To T.J. Sassani, passion is the most important trait of an entrepreneur. “Without it, you won’t make it,” he says. “But with passion, you can be driven to succeed.”
Sassani’s drive has served him well as founder of San Francisco-based Zozi, a marketplace offering local experiences, getaways, and gear. His path started late one night in 2006 when he had what he calls a “Jerry McGuire moment.” Back then, he was an unsatisfied consultant on a plane to Boston when he saw a tired-looking 65-year-old man putting his suitcase in the overhead bin.
“Looking at that man, I thought that could have been me 30 years later if I didn’t make a change,” he says.
He resigned less than an hour after his plane landed and spent the next year traveling the world. During his travels, he found it difficult to book local excursions, so he decided to create a company that would enable travelers to purchase incredible experiences (think whitewater rafting in the Swiss Alps, tours through China and trekking in the Himalayas).
Sassani came back to the U.S. to launch Zozi in 2010, but within 12 months, things were falling flat. He was offering more than 8,000 trips on the site, many for thousands of dollars each, and no one was buying because Zozi had yet to establish itself as a trusted brand. Instead of getting discouraged, Sassani shifted his entire business model to local, low-cost excursions and attracted new investors.
This year, the 42-person company will sell more than $50 million worth of experiences and gear through its platform.
When did you realize your business model was tanking?
I realized it in early 2009. We just couldn’t get people to transact with us. Trust me, we tried everything to keep the company afloat. We tried getting paid with click-throughs, affiliate models, but all of those things were fraught with challenges.
Did you ever consider just giving up?
Never. For me, shutting down wasn’t an option. A lot of entrepreneurs hit hard times and decide to shut down before they stay around long enough to get luck on their side. We did run out of money a couple times in the early days. Some of our team stuck around for months with no pay and I self funded for a while.
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How did you get up the guts to change your whole business model as a way to save the company?
We knew the company wasn’t going anywhere the way we were structured, so we had to do something. We thought it would be fun to introduce the company to consumers with travel in bite-sized pieces—local sailing trips for $50, etc. If our customers liked those enough, we thought they would take the next step of doing a two-day trip in Mexico and then move on to a 10-day trip to the Greek Islands, for example. The idea worked beautifully because that is exactly what is happening now. These days, some people are spending tens of thousands on the site.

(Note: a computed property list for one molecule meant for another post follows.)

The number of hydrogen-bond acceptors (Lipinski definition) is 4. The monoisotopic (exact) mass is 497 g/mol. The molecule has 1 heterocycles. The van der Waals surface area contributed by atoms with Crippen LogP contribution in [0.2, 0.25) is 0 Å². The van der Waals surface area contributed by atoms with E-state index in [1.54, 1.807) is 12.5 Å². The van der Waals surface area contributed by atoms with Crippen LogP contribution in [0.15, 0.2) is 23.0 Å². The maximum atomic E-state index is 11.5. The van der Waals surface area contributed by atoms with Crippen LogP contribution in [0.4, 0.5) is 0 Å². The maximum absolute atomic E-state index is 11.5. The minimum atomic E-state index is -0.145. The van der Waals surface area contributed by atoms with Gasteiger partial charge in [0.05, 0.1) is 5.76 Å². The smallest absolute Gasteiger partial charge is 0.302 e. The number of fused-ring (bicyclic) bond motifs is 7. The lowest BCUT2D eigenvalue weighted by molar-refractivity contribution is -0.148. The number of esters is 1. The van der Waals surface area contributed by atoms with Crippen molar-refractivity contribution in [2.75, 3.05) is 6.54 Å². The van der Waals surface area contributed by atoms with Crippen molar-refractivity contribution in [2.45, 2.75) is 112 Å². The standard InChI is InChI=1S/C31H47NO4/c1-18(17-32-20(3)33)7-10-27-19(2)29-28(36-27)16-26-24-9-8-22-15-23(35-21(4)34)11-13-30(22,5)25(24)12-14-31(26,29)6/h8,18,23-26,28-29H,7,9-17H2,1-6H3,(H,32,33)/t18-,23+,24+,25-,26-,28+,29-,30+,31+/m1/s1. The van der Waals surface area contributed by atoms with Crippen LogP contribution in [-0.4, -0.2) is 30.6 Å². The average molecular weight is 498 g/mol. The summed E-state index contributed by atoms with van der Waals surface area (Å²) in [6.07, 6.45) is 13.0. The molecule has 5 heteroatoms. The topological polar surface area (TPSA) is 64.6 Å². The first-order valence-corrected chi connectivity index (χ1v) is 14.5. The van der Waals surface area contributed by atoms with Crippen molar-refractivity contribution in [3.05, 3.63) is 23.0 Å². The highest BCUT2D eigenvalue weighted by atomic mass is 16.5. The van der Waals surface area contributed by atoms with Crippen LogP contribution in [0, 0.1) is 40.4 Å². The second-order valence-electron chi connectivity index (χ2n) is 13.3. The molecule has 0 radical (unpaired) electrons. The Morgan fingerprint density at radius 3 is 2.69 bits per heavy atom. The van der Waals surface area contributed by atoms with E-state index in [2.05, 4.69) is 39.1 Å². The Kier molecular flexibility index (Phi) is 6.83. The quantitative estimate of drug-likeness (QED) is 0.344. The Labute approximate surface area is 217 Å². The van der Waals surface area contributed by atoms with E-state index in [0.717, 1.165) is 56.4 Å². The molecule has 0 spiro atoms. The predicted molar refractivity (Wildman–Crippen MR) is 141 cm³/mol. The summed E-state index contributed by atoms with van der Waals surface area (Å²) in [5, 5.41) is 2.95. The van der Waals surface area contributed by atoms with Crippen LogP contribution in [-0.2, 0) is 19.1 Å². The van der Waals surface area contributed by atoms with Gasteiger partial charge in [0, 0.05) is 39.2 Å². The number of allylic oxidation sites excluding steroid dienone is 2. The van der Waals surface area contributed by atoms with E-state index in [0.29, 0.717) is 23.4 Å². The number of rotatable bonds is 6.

What challenges did you face in your reboot?
In the early days, we were offering travel at discounted prices. We didn’t want to do that anymore, so in 2012, we took away the discount aspect and made everything retail. That was a difficult shift, but it has proved successful for us.
Is it true that you offer a 100 percent money back satisfaction guarantee? Have you ever gotten burned by that policy?
No, we really haven’t been burned. From our perspective, we want the customer to have an amazing experience with the merchant and we want to make sure the customer feels that their experiences are guaranteed. It works and weeds out bad merchants.
How are you partnering with celebrities to sell travel packages?
We signed up 13 leading celebrities in various sports categories and now offer our customers experiences like skiing with Olympic Gold Medalist Jonny Moseley and surfing with Big Wave Surf Champion Maya Gabeira. Our customers love it.
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What is it like to work at Zozi?
It is a fun and driven environment. We give each employee $500 per quarter to buy Zozi experiences because we want them to experience what they sell. We are driving for profitability this year, and I think we will get there. If we do, we will take the entire team and their significant others to Hawaii for one week. We expect a lot of our people, so it is nice to reward them for their hard work.
Thinking back to that businessman on the flight to Boston, what do you feel?
Funny you ask. In reality, I’ve realized that ignorance is bliss. Even though I wasn’t satisfied on a career level back then, I had far less responsibility. It is a little crazy to think that I went out and took a chance on something that statistically had no chance of working. But it is exhilarating to know that after half a decade of hard work, we actually have a real business. So I guess it's a double-edged sword.
But I can tell you one thing for sure: I’m far more satisfied now than I’ve ever been.
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Katie Morell is an independent journalist based in San Francisco. She regularly contributes to Hemispheres, USA Today, Consumers Digest, Destination Weddings & Honeymoons, Crain’s Chicago Business and others.
Photo: Courtesy of T.J. Sassani